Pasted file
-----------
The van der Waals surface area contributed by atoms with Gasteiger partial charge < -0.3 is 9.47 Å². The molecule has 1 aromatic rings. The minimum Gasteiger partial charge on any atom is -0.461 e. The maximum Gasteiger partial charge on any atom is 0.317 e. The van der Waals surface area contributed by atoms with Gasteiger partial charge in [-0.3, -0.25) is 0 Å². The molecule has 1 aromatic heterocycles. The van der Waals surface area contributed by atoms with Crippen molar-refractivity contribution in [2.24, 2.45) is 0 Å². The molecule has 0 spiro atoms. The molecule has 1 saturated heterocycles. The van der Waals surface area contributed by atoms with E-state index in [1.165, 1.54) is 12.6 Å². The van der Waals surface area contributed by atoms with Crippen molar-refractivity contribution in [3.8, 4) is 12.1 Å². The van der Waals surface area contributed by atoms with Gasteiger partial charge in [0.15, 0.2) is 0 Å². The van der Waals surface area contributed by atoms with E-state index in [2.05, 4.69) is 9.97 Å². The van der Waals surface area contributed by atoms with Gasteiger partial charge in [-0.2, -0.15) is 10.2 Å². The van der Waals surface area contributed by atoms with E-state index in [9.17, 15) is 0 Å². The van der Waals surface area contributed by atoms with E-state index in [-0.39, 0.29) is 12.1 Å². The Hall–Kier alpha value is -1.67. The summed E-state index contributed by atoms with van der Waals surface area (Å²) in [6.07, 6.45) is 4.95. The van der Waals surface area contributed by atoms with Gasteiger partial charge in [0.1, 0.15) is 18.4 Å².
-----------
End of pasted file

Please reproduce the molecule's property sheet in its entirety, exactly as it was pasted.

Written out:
The van der Waals surface area contributed by atoms with Gasteiger partial charge < -0.3 is 9.47 Å². The molecule has 1 aromatic rings. The minimum Gasteiger partial charge on any atom is -0.461 e. The maximum Gasteiger partial charge on any atom is 0.317 e. The van der Waals surface area contributed by atoms with Gasteiger partial charge in [-0.3, -0.25) is 0 Å². The molecule has 1 aromatic heterocycles. The van der Waals surface area contributed by atoms with Crippen molar-refractivity contribution in [2.24, 2.45) is 0 Å². The molecule has 0 spiro atoms. The molecule has 1 saturated heterocycles. The van der Waals surface area contributed by atoms with E-state index in [1.165, 1.54) is 12.6 Å². The van der Waals surface area contributed by atoms with Crippen molar-refractivity contribution in [3.8, 4) is 12.1 Å². The van der Waals surface area contributed by atoms with Gasteiger partial charge in [0.15, 0.2) is 0 Å². The van der Waals surface area contributed by atoms with E-state index in [2.05, 4.69) is 9.97 Å². The van der Waals surface area contributed by atoms with Gasteiger partial charge in [-0.2, -0.15) is 10.2 Å². The van der Waals surface area contributed by atoms with E-state index in [9.17, 15) is 0 Å². The van der Waals surface area contributed by atoms with E-state index in [-0.39, 0.29) is 12.1 Å². The Hall–Kier alpha value is -1.67. The summed E-state index contributed by atoms with van der Waals surface area (Å²) in [6.07, 6.45) is 4.95. The van der Waals surface area contributed by atoms with Gasteiger partial charge in [0.1, 0.15) is 18.4 Å².